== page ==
In one of his famous papers, Durability and Monopoly, Coase conjectured that a durable goods monopolist could not exercise market power because he could not credibly commit to reduce output. Let’s say that the monopolist had a stock of the good equal to X. He sells the monopolist quantity of .5X. Once he does that, he has an incentive to sell half of the remaining half. Then he has an incentive to sell half of the half of the remaining half. And on and on. Understanding this, consumers believe that the monopolist will eventually sell all X units, and hence will pay no more than P(X)-which just happens to be the competitive price. Due to the inability to precommit, the monopolist cannot charge a monopoly price and extract a monopoly rent. (Stokey and others have proved Coase’s conjecture formally.)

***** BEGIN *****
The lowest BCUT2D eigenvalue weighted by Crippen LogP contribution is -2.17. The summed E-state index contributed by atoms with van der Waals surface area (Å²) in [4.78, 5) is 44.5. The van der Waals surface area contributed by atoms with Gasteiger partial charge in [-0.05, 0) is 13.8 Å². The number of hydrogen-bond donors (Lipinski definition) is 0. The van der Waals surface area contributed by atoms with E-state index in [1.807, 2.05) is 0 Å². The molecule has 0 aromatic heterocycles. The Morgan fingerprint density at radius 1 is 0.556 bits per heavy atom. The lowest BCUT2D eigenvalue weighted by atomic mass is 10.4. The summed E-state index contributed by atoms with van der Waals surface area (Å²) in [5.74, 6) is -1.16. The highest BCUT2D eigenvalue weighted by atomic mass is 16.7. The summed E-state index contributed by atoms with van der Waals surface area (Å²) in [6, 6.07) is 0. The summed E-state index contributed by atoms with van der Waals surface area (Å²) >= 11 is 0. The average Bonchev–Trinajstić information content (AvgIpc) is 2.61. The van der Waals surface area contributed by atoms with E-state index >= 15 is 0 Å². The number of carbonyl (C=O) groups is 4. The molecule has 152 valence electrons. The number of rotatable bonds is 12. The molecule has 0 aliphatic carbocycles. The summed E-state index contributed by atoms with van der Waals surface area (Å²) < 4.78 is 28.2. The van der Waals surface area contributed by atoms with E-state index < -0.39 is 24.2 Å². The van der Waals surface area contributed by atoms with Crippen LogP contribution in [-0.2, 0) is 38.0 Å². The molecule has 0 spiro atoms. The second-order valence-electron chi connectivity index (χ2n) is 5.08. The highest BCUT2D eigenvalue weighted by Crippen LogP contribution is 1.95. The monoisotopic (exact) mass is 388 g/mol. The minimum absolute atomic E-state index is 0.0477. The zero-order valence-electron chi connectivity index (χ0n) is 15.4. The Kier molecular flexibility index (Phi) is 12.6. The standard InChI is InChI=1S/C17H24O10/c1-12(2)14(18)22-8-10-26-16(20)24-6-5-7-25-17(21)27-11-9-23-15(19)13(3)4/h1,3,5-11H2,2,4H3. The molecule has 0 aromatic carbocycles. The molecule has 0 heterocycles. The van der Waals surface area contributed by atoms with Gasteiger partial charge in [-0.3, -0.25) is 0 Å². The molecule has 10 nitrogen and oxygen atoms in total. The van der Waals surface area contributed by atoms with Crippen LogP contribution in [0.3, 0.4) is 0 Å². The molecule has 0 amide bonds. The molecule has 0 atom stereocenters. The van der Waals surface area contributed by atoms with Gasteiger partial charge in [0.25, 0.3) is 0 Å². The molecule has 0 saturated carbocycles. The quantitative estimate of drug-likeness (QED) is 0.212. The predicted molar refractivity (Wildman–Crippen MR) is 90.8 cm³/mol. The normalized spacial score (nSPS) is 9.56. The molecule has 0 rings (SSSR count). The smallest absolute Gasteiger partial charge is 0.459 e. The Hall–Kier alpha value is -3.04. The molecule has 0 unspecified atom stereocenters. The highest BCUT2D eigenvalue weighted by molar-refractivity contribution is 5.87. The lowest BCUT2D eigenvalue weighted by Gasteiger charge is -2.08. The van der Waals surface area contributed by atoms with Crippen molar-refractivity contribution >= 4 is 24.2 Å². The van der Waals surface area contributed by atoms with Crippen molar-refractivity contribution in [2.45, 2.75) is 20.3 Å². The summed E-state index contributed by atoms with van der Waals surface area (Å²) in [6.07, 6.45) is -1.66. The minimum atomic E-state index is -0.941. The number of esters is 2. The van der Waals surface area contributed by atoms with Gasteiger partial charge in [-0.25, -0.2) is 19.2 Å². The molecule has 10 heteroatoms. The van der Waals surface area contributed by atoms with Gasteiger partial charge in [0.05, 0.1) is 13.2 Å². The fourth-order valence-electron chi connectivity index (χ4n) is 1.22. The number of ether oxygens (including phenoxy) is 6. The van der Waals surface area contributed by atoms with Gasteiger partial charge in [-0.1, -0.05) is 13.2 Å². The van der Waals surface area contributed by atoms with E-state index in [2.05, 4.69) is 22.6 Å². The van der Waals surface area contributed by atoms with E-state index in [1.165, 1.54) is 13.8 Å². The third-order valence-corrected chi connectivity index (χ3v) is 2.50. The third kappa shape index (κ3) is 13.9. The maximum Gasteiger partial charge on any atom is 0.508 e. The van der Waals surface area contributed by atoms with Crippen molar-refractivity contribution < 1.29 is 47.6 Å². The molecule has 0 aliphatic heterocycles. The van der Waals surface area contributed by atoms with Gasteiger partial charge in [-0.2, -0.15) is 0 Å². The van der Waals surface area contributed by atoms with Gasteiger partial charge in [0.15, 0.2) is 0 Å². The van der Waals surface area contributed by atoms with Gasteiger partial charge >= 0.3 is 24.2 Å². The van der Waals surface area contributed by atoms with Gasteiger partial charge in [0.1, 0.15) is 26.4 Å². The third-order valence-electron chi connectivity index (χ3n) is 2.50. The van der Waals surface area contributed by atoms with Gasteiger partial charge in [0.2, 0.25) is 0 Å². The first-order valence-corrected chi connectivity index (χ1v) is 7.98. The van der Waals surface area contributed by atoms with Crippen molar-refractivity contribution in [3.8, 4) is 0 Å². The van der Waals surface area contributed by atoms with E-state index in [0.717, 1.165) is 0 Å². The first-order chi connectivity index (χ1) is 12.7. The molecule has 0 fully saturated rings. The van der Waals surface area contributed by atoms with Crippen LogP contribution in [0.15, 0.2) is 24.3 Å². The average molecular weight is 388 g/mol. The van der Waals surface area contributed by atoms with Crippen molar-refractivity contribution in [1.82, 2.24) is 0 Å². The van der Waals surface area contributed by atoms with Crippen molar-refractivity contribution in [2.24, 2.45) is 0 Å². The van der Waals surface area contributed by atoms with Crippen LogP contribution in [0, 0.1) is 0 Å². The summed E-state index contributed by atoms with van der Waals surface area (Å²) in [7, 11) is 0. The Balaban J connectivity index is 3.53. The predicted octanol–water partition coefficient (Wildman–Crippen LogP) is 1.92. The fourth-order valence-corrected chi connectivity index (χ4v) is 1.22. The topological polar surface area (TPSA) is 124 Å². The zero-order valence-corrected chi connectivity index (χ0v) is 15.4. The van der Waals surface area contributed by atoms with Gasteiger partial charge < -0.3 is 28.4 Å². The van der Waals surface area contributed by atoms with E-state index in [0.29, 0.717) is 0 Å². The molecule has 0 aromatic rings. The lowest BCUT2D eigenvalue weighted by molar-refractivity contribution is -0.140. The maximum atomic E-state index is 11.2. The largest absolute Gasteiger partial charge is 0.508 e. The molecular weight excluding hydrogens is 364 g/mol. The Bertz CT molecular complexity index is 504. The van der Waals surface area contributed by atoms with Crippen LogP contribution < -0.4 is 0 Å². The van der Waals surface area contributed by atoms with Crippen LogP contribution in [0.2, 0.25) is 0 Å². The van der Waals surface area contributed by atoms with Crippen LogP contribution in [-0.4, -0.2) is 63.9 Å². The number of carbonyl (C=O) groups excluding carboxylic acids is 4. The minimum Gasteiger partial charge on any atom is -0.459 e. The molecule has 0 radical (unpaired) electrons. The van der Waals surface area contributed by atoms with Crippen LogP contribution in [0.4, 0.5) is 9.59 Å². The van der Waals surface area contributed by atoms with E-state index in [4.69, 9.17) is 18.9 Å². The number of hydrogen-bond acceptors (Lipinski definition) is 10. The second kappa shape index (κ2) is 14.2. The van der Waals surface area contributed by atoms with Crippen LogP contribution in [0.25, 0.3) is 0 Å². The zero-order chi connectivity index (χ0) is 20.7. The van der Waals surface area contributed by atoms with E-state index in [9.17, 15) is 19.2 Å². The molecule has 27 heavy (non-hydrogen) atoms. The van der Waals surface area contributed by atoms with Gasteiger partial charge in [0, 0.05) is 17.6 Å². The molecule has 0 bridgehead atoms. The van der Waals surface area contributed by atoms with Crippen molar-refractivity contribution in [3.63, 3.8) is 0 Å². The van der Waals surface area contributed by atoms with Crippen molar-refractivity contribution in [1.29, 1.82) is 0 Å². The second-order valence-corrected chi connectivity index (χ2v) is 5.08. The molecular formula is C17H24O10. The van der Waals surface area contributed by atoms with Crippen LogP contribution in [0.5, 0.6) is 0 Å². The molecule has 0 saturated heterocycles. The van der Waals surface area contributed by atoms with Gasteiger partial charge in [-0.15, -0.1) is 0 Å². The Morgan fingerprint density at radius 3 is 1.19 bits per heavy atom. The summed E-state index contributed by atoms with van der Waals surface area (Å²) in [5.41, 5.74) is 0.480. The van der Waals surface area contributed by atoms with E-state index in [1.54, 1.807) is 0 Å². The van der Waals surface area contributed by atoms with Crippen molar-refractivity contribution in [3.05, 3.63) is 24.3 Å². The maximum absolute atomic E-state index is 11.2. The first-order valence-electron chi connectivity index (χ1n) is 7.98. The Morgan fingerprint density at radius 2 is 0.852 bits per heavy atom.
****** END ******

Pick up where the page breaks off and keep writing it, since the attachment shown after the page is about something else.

The other day I was speaking to someone in the aluminum business. He related a conversation with a Russian guy who traded for Rusal-Oleg (“The Living Neanderthal”) Deripaska’s aluminum company. Since the Crisis, huge stockpiles of aluminum have built up. These stocks weigh on prices. Rusal and others are keeping these supplies off the market, but that still doesn’t support prices because consumers realize that they will eventually be released. Rusal (and others) cannot credibly commit not to sell these ingots in the future.
What a dilemma.
But the Russian Rusal trader had a solution. He said: “If only there was a way to make all this aluminum radioactive! Then all our problems would be solved!”
And he’s right: once contaminated, the metal would be unsaleable. Credibility problem solved.
Call it the Aluminum Meets Polonium Solution to the Coase Conjecture.